psc report reports scan results

Lists all duplicates in the duplicate database, sorted by file size. Because this list is usually large, it's helpful to pipe the output to a pager, e.g. psc report | less.

psc export exports scan results

Exports information about duplicates in a machine-readable format (default JSON). This is the only output from Periscope that other programs should consume. Future versions of Periscope may add to the information that's included in the dump, but the layout of existing data will not change.

psc ls lists a directory

Lists files and folders in the given directory (or the current directory, if none is given). This command shows the number of duplicates that each file has: 1 means that there is a single duplicate elsewhere in the filesystem; if a file has no duplicates, the number is omitted. Directories are tagged with a 'd', and special files are tagged with a character describing their type, e.g. 'p' for named pipes. -a shows hidden files. -d lists only duplicates, while -u lists only unique files. -v lists all duplicates of every file, and -r shows the path to the duplicate as a relative path instead of an absolute path. -R lists files recursively; this flag combines well with the -d flag, to list only duplicate files recursively contained in a given directory.

psc tree lists all duplicates in a given directory

Lists all files recursively contained in the given directory (or the current directory, if none is given) that have a duplicate file elsewhere. This command hides hidden files and folders by default; the -a flag includes hidden files.

This command shows a "flattened" representation; in most cases, a psc ls -Rd is more useful.

psc info inspects a file

Shows information about a single file's duplicates. Like with psc ls, the -r flag shows the path to the duplicate as a path relative to the given file.

psc rm deletes duplicates

Deletes duplicates but not unique files; no way of invoking this command will delete unique files. This command makes use of the database, but it double-checks files and their copies before it deletes anything, so a stale duplicate database will not result in data loss. The -n flag will perform a dry run, listing files that would be deleted but not actually deleting anything. -r deletes duplicates recursively. The --contained <path> argument gives more fine-grained control over deletion: files are only deleted if they have a duplicate in the given location. This is useful, for example, for deleting files from a "to organize" directory only if they are also contained in the "organized" directory, as in the demo video above. By default, psc rm does not delete any files when it's given a set where there are no duplicates outside the set: for example, if files "/a/x1" and "/a/x2" are duplicates, recursively removing "/a" will leave both files untouched. Passing the --arbitrary flag will result in such duplicates being handled by arbitrarily choosing one file to save and deleting the rest.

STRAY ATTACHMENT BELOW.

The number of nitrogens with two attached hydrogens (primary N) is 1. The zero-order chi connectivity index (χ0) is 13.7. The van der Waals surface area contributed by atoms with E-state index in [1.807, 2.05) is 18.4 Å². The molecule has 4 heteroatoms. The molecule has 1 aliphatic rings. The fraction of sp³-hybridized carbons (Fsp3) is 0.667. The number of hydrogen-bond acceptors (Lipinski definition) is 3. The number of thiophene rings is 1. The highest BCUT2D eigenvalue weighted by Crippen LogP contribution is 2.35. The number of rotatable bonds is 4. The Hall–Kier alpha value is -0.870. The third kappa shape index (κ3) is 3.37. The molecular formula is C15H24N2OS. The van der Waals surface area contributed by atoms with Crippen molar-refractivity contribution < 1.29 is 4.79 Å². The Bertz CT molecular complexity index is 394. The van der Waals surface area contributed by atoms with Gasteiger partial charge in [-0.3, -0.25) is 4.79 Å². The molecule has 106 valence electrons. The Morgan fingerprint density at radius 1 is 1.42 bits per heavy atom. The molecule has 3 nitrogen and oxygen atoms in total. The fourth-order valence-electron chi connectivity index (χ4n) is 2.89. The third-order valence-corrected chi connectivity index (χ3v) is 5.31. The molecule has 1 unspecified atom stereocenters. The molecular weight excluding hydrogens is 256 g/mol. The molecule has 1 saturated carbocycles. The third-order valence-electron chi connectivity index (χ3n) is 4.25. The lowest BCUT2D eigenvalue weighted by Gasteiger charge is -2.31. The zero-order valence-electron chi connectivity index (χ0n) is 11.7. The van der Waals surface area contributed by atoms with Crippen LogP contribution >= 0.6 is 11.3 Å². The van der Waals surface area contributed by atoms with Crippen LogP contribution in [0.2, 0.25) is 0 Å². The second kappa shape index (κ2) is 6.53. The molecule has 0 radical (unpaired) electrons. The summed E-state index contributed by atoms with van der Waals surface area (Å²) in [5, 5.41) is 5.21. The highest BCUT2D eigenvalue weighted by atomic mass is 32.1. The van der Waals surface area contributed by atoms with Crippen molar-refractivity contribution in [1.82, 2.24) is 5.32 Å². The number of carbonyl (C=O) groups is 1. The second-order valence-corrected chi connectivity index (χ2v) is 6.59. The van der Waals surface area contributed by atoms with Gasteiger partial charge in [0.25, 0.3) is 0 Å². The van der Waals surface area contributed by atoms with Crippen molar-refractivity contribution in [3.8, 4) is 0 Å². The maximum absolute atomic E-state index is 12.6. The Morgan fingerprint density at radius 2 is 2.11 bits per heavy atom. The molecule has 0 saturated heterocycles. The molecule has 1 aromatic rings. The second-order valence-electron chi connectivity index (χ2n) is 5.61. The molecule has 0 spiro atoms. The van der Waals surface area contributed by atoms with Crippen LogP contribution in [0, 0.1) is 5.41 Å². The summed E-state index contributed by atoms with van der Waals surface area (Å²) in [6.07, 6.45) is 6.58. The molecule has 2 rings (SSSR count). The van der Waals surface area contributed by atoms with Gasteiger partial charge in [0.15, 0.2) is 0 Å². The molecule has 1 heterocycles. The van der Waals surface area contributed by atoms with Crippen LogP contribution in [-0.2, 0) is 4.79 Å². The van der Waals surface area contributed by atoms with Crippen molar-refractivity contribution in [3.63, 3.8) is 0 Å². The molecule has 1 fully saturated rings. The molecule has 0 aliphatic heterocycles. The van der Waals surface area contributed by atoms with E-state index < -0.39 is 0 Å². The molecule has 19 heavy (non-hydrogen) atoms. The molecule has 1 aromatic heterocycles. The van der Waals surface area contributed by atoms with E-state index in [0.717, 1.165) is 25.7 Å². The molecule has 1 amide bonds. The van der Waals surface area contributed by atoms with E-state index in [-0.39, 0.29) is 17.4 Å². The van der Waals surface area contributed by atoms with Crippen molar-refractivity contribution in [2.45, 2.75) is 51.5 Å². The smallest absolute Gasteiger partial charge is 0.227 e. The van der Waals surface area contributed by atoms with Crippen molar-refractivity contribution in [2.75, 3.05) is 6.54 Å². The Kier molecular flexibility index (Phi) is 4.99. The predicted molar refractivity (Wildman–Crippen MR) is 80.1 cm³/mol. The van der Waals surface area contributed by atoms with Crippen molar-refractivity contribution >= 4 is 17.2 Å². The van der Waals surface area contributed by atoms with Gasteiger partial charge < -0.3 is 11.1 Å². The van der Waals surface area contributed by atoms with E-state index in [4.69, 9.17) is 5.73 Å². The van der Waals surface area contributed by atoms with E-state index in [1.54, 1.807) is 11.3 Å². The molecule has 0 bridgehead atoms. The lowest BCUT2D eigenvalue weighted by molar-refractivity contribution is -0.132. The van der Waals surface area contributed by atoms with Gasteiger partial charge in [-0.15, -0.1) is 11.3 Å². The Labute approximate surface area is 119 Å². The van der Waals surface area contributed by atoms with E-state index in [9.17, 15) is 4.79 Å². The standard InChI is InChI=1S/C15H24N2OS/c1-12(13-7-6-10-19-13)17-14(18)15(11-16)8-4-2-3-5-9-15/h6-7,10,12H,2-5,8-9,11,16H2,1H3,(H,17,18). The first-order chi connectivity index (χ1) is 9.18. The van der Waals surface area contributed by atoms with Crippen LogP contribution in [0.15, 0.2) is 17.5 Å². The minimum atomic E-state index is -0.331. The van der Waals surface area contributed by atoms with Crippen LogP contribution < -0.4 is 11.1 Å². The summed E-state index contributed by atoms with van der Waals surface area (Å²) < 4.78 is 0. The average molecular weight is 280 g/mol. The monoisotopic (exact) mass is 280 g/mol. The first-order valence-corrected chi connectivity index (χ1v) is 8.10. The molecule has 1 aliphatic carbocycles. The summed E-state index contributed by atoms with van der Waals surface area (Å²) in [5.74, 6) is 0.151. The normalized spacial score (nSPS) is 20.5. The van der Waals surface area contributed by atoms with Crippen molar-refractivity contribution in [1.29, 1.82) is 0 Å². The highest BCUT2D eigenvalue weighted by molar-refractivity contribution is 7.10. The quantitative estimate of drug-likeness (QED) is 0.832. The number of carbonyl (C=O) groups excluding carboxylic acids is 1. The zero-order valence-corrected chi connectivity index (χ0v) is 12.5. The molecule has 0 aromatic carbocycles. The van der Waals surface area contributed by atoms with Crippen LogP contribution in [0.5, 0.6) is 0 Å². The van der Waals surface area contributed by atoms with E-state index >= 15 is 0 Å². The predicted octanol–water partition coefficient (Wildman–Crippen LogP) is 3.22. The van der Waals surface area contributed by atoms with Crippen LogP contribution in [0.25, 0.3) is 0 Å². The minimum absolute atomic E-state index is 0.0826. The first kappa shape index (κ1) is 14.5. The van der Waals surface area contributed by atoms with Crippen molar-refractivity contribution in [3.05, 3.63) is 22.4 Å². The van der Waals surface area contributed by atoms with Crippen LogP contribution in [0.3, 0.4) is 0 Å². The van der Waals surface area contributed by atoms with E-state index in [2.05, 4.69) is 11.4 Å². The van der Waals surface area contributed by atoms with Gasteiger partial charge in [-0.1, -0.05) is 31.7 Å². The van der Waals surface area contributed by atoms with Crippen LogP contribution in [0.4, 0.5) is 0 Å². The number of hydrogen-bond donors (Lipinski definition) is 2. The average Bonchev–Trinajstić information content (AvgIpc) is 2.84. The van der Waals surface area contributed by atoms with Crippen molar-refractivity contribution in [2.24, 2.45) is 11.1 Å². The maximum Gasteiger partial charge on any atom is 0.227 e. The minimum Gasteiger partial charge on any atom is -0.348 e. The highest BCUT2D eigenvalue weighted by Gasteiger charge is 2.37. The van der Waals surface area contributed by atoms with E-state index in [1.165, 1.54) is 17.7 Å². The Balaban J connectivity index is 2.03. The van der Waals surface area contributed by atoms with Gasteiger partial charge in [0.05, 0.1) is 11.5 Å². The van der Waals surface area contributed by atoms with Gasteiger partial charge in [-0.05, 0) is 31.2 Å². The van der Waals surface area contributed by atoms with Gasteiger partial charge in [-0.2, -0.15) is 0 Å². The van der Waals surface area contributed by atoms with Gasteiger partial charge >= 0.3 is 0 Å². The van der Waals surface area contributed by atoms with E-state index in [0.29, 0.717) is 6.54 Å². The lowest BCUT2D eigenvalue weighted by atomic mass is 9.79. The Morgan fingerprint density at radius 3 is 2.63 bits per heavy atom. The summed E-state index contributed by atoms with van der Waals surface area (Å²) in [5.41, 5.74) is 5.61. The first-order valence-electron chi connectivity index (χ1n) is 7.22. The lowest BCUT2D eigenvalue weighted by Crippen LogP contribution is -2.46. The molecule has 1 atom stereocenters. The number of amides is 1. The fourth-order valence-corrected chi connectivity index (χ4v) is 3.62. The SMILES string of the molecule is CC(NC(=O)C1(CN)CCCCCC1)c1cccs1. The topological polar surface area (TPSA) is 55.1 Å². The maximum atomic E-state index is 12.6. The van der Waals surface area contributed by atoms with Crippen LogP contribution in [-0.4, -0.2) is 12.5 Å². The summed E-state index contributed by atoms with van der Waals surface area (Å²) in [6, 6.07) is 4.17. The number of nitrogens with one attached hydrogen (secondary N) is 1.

Install with Homebrew (on macOS):

brew install periscope

Download a binary release: Periscope releases.

Periscope has binary releases for macOS and Linux. It has not been tested on Windows.

Install from source with go install:

go install -v

Periscope depends on go-sqlite3, which uses cgo, so you need a C compiler present in your path. You might also need to set CGO_ENABLED=1 if you have it disabled otherwise.


Bug reports, feature requests, feedback on the tool or documentation, and pull requests are all appreciated. If you are planning on making substantial changes that you hope to have merged, it is highly recommended that you first open an issue to discuss your proposed change.


Copyright (c) Anish Athalye ( Released under GPLv3. See LICENSE.txt for details.


Periscope gives you "duplicate vision" to help you organize and de-duplicate your files without losing data πŸ”­